15 July 2015

If I Fake It, Then I Don't Have It

It must be contagious, because after 20-plus years I do believe that I’ve caught a case of Patti-osis. Doctor, Rusty returns from work and I’m compelled to tell him each thing I accomplished during his eight-hour work day. No one cares how many times I washed the same dishes after making a batch of soap. No one cares about how many weeds I pulled. But I’m feeling compelled to share my day because it was fun . . . or was it? The weeds around the mashugana trees are overwhelming. That’s not the tree’s real name, but believe me, it’s very close to that; and they bloom like crazy, laden with blooms so heavy that they tip the branches. Anyway, about those weeds: something’s got to give.

Last night Becky and I chatted via Internet for a few minutes. Not for hours. We actually ran out of things to say, and luckily we’re close enough to know when to call it quits. But one of the things I mentioned to Becky was our dinner plans: chicken Marsala, oven-roasted rosemary potatoes, and these ultra-slender little green beans that I found at a market . . . to be lightly steamed and tossed in a balsamic vinaigrette. I see your eyes rolling back in your head; and I understand that no one cares. But I mention this because I told Rusty that I was really diggin’ this homemaker scene. I mean, really . . . how domestic is it to make a batch of hand-crafted soap (not just the melt-n-pour junk), tidy the garden, fold laundry, and then prepare a lovely dinner . . . with a cocktail waiting for Rusty as he walked in the door. Truly, I’ve gone over the edge. Sombody shake me.

I am the greatest home-body that I know. My friend Sally, who professes to stay home for days, can’t hold a candle to me. No, Sally, you know that you can’t. And Becky is the most goingest person I know. Now this is an odd facet of my personality, because I won’t think twice about booking a ticket from Dallas, through London and Johannesburg, on to Capetown . . . alone, and without a map. I’ll take an apartment in Paris for a month, but I really don’t want to go see the live band playing right around the corner. So I suppose it could be said that I’m a go-big-or-stay-at-home kind of gal. Well life at Mil Colinas is still just life, so what did anyone expect? Homebody in Dallas or Pô, homebody at Mil Colinas. I could nest here for days. I enjoy an occasional car ride around the coast, but I’d better be in the passenger seat; and I’m always ready to return home after only a few hours. 

Today is Tuesday, aka Janet day. Janet lives about a third of the way down the mountain . . . or at least that’s where she leaves her children while she cleans our home. The walk up the mountain is likely the most difficult part of her morning duties . . . so after she cleans, why I feel obligated to drive her down the mountain remains a mystery. Nevertheless, in order for me to drive Janet home, I need the car. This means that on Tuesdays I take Rusty to work, aka the beach bar. This means that I have to leave the house. Now depending on what I need to do in town, and depending on Janet’s arrival time, I might be gone 35 minutes, or up to an hour and a half . . . God forbid.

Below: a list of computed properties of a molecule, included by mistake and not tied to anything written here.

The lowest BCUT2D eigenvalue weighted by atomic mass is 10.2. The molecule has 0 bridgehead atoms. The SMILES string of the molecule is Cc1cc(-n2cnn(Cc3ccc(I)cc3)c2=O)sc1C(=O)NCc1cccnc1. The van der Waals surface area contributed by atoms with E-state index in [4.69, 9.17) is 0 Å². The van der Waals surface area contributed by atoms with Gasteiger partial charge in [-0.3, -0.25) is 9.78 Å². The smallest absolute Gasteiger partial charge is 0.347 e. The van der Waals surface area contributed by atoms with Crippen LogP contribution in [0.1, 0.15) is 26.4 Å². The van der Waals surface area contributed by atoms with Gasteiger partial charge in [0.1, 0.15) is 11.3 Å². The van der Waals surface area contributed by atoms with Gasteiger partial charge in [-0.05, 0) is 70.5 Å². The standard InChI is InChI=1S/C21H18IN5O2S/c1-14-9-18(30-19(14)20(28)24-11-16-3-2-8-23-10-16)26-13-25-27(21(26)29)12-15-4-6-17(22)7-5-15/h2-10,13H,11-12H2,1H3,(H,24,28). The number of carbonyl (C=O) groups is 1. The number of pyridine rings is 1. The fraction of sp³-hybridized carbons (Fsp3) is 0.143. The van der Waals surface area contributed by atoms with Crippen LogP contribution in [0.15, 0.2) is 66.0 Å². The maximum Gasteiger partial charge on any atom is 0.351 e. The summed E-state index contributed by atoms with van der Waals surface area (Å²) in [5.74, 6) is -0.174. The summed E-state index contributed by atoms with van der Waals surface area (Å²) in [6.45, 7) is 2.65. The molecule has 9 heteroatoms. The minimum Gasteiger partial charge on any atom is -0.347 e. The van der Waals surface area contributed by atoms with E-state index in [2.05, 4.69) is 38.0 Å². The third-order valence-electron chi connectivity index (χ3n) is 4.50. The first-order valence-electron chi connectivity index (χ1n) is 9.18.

Today I returned from Samara in less than 45 minutes, and Janet still had over an hour of housework remaining. Now what am I gonna do? Sit outside and eat bon-bons while Janet cleans Rusty’s bathroom? I think not. So I worked in the flower beds. This is hard work, make no mistake; but I must put a stop to those weeds . . . somehow.

Janet and I are improving our communication skills. Today she asked if I wanted someone to help in the garden. No, me gustan el trababjo. She doesn’t understand how I prefer to melt into a hot dripping mass of mud, toting buckets of heavy gravel, when I could pay to have it done. She doesn’t understand why I pay her to do something as relatively easy as cleaning bath tile and mopping floors. Quite frankly, I don’t understand this either. Rusty and I remarked this morning that after Janet’s initial cleaning of our floors, we could get by using Janet just once a month. But in this culture, if I’ve hired her weekly, she expects weekly . . . and there’s just no getting around it.

Anyway, I continued working in the garden . . . all day. I toted 40-plus buckets of gravel to what I call the triangle bed. I could have waited for Rusty to tote these hundreds of pounds of gravel, but that would have involved Rusty’s input in my weed reduction scheme. So is it easier if Rusty accomplishes a four-day feat of over-engineering the weed reduction scheme . . . or should I just tackle it, willy-nilly? Should I ask Rusty's advice about the best way to place a rectangular roll of fabric into a large triangular space? I was a good geometry student, and I own scissors . . . so what do you think?

Somehow on our five pallets arrived an unopened roll of weed barrier. You know: that stuff you put down on the earth that allows water to penetrate and discourages weeds. In a perfect world, one would cover this fabric with mulch. I have no mulch. I have gravel. Heavy gravel. So piece by piece, like a jigsaw puzzle, I covered the area around the mashugana trees, the flowers, the palms, and the new plumeria that we rescued from eroding mountainsides near a beach.

Happily, Rusty will never see the patchwork of fabric that I destroyed – it’s hidden under gravel. As always, there’s the right way, the wrong way, the Rusty way, and the Kathy way. And somewhere in between . . . we make it work. Guess who isn’t preparing dinner tonight? Oh, wait: it's me, again. Lo que hay.